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The Multi-Faceted Problem Of Contact Rates, Episode 3 - Should I Leave a Voicemail...Yes or No?

Updated: Apr 29


Short Answer: Yes...probably...


Longer Answer:


So, let me start by acknowledging that every contact center is a unique animal, and as such, there is no "silver bullet" when it comes to what is right or wrong for your particular environment...


But from a PURE contact rate and phone number hygiene perspective, there are many reasons why it is a good practice to leave voicemails for your prospects...


For starters, one of the behaviors anti-spam and anti-scam algorithms look for is "short duration calls". While every carrier and technology platform has their own definition of this, one can imagine that placing thousands of calls, and screening out the answering machines without leaving a voicemail, from the perspective of those algorithms, looks kind of like this:


  1. You call a prospect

  2. The prospect answers the phone

  3. You hang up on the prospect

Over, and over, and over again...


Because the algorithms don't know that this was an answering machine that picked up, all they see is a pattern of dialing outside phone numbers, connecting, and then immediately disconnecting, en-masse...


Leaving a voicemail for your prospects (or even better still, a series of variable length voicemails) displays a behavior pattern more closely resembling a traditional phone caller, than that of an outbound contact center.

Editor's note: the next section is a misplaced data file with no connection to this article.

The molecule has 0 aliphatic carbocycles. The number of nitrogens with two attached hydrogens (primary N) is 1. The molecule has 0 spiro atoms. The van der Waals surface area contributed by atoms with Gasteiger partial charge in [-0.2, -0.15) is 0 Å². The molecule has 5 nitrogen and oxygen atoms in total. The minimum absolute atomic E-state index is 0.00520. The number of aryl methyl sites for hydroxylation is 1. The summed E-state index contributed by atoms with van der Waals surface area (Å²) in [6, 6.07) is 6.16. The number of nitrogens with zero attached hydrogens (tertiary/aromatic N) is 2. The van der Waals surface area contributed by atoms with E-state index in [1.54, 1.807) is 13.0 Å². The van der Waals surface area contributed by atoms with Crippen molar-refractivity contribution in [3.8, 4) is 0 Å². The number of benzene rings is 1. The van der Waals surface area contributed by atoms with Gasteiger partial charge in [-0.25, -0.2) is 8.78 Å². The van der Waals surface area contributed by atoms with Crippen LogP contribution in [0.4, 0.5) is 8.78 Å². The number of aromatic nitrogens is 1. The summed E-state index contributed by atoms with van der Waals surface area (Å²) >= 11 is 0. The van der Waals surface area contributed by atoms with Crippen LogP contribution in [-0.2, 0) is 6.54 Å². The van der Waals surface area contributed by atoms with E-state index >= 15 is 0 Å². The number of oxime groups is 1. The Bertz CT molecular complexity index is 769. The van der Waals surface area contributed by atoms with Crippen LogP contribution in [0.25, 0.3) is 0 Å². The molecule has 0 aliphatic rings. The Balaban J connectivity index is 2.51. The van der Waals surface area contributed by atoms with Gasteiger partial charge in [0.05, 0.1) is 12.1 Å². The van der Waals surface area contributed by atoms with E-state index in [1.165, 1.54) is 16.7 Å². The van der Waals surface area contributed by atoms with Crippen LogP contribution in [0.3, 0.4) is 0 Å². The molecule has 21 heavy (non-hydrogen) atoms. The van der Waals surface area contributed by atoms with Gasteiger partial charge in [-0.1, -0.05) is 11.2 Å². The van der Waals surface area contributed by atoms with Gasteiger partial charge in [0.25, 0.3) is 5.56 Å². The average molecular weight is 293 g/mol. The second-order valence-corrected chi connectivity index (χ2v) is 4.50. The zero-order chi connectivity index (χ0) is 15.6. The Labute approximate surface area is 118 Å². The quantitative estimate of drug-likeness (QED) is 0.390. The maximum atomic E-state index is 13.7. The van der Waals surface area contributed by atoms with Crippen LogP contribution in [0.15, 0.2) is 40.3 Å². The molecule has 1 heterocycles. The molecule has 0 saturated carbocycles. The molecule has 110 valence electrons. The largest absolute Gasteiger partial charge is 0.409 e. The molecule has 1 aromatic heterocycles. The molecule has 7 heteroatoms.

Another MAJOR reason to leave voicemails is to invite call backs from interested parties. Yes, I know - you will also get call backs from complainers, sure, but fielding those and handling them adequately and professionally is an important part of all this, as well.


It's somewhat amusing when you think about it - I meet lots of companies who won't leave voicemails for their prospects during traditional dialing, but who will then pay extra to a third party to deliver ringless voicemails to further annoy those exact same prospects...this day and age, when you're more likely than ever to actually wind up speaking to an answering machine, for goodness sake - use it to your advantage, and give the prospect the chance to make an intent decision... :-)


From a much higher level, another reason to leave voicemails is plain old consumer preference...


I speak to consumers all day long who tell me, point blank, that "if they really want to talk to me, they'll leave a message"...so, if even a portion of your current non-contacts feel this way, and are using the voicemail as their barometer, at least make an effort to appeal to them, too...give them a chance, and leave a message, as for that particular group, it's simply the only way to connect...


At the end of the day, if you are asking your customers to let you in, you have to be willing to invite them in, as well. Make it a two way street. Generate your own inbound call backs, with creatively crafted and staged voicemails. Maybe not every time, but for sure some of the time. If you leave a message on every 3rd dial attempt, your behavior pattern looks 1/3 as bad to the algorithms...leave it every other dial attempt, your behavior pattern looks 1/2 as bad...that's the math, in a nutshell...


In our next article, we will dive deeper into mitigating "short duration calls", including the pros and cons of using Answering Machine Detection...as with almost everything in outbound calling, AMD is both an art, and a science... ;-)

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